Wall St. Slides on Global Rout

U.S. stocks sank, capping the worst week ever for the Standard & Poor's 500 Index, on concern the escalating credit crises will snuff out consumer spending.

Exxon Mobil Corp. tumbled 12 percent, its steepest loss since 1987, as oil fell below $80 a barrel on expectations a weakening economy will slow demand. Macy's Inc., the second- biggest department-store chain, plunged as much as 19 percent after saying profit will fall more than it forecast. Morgan Stanley slid 34 percent and Goldman Sachs Group Inc. lost 18 percent as Moody's Investors Service said it may cut their credit ratings as investor confidence sours.

The Standard & Poor's 500 Index tumbled 44.7 points, or 4.9 percent, to 865.22 at 11:45 a.m. in New York, extending its weekly drop to more than 21 percent. The Dow Jones Industrial Average lost 370.61, or 4.3 percent, to 8,208.58. The Nasdaq Composite Index retreated 3.5 percent to 1,587.64. Ten stocks dropped for each that rose on the New York Stock Exchange.

Canadian stocks followed global markets lower, led by energy and fertilizer companies, as the deepening credit crisis heightened concern the global economy is poised for a recession. The Standard & Poor's/TSX Composite Index dropped as much as 456.32, or 4.75 percent at midday in Toronto.

Brazilian stocks tumbled for a seventh day and headed for the worst week this decade on concern a global recession will sap demand for raw materials. The Bovespa index slid 2,631.97, or 7.1 percent, 34,448.33 at 12:06 p.m. New York time, paring declines after a 10 percent plunge triggered a trading halt. The index has fallen 21 percent this week, poised for the worst weekly decline since September 1999.

European stocks tumbled, driving the Dow Jones Stoxx 600 Index to its worst week on record, amid concern the deepening credit crisis will send the global economy into recession. The Stoxx 600 slumped 7.6 percent to 204.97 as of 4:30 p.m. in London, extending this week's decline to 22 percent, the most since records began in January 1987.

National benchmark indexes decreased more than 4 percent in 16 of the 17 western European markets that were open. Germany's DAX fell 7.2 percent, while France's CAC 40 retreated 8.8 percent.

U.K. stocks tumbled on Friday extending the FTSE 100’s decline to five-consecutive days during which the senior index lost a fifth of its value. The FTSE 100 finished Friday’s session down 381.7 points, or 8.9 per cent, lower at 3,932.1, undermined by sharp falls in the US and across Asia. Over the week, the benchmark index was down 20.1 per cent and since its last peak in June 2007, the FTSE 100 is 43 per cent lower.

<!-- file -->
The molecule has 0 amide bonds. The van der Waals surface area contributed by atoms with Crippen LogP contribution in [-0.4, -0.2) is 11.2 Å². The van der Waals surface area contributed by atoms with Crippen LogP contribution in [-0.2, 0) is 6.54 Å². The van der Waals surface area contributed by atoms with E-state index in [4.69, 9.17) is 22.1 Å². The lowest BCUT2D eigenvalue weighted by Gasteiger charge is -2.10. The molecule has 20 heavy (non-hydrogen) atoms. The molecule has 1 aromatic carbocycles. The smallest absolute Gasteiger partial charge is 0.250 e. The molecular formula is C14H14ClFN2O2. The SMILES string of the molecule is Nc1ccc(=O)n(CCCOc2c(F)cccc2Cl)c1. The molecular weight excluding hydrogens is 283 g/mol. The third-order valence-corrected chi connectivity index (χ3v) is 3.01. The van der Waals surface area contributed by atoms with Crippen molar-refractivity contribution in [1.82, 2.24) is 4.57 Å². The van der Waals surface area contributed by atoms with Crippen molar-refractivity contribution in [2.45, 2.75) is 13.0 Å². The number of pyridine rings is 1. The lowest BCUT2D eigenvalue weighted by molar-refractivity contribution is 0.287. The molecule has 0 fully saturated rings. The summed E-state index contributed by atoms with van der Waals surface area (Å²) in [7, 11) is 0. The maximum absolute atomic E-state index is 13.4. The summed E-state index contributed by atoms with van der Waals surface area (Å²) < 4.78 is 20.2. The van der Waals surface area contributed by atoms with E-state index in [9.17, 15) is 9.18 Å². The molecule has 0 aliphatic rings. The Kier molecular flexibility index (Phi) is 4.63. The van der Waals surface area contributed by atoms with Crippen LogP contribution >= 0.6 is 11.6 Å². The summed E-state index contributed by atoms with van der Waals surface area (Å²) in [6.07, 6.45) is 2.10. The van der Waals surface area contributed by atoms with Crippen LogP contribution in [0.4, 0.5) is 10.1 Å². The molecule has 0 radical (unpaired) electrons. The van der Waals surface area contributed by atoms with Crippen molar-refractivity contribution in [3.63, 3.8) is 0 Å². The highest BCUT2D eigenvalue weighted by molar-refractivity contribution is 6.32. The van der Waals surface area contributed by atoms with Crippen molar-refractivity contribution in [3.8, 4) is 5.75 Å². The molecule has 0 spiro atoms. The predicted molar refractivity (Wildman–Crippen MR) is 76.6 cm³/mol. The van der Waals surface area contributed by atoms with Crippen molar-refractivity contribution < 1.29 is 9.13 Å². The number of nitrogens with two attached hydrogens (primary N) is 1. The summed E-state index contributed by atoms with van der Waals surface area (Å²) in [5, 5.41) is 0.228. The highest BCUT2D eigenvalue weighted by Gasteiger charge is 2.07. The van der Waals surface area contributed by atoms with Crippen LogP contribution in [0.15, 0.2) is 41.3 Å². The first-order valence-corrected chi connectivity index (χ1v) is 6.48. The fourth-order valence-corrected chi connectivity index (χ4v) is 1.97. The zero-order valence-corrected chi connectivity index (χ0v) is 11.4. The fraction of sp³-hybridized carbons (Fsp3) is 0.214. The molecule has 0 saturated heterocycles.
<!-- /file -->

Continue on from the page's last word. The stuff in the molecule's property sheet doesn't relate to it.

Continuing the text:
Asian stocks tumbled, driving Japan's Nikkei 225 Stock Average to its biggest weekly decline on record, on concern the deepening credit crisis will push the global economy into a recession.

Japan's Nikkei plunged 9.6 percent to 8,276.43. The gauge slumped 24 percent this week, the steepest decline since 1949, when data began.

Australian stocks plummeted the most since the October 1987 market crash as a credit freeze deepened, worsening the outlook for the global economy. Australia's S&P/ASX 200 Index plunged 360.20 points, or 8.3 percent, to 3,960.70 at the close of trading, extending its weekly decline to 16 percent, the biggest rout in the index's history dating back to 1992.

China's stocks slumped for a fifth day, driving the benchmark index to its worst week on record, amid concern the deepening credit crisis will push the global economy into recession and curb demand for Chinese goods. The CSI 300 Index, which tracks yuan-denominated A shares listed on China's two exchanges, declined 88.34, or 4.4 percent, to 1,906.96 at the close.

Indian stocks fell, with the Sensitive Index poised for its worst week in almost 18 years on concern the deepening credit crisis will push the global economy...

TradingEconomics.com, Bloombrg.com
10/10/2008 9:25:32 AM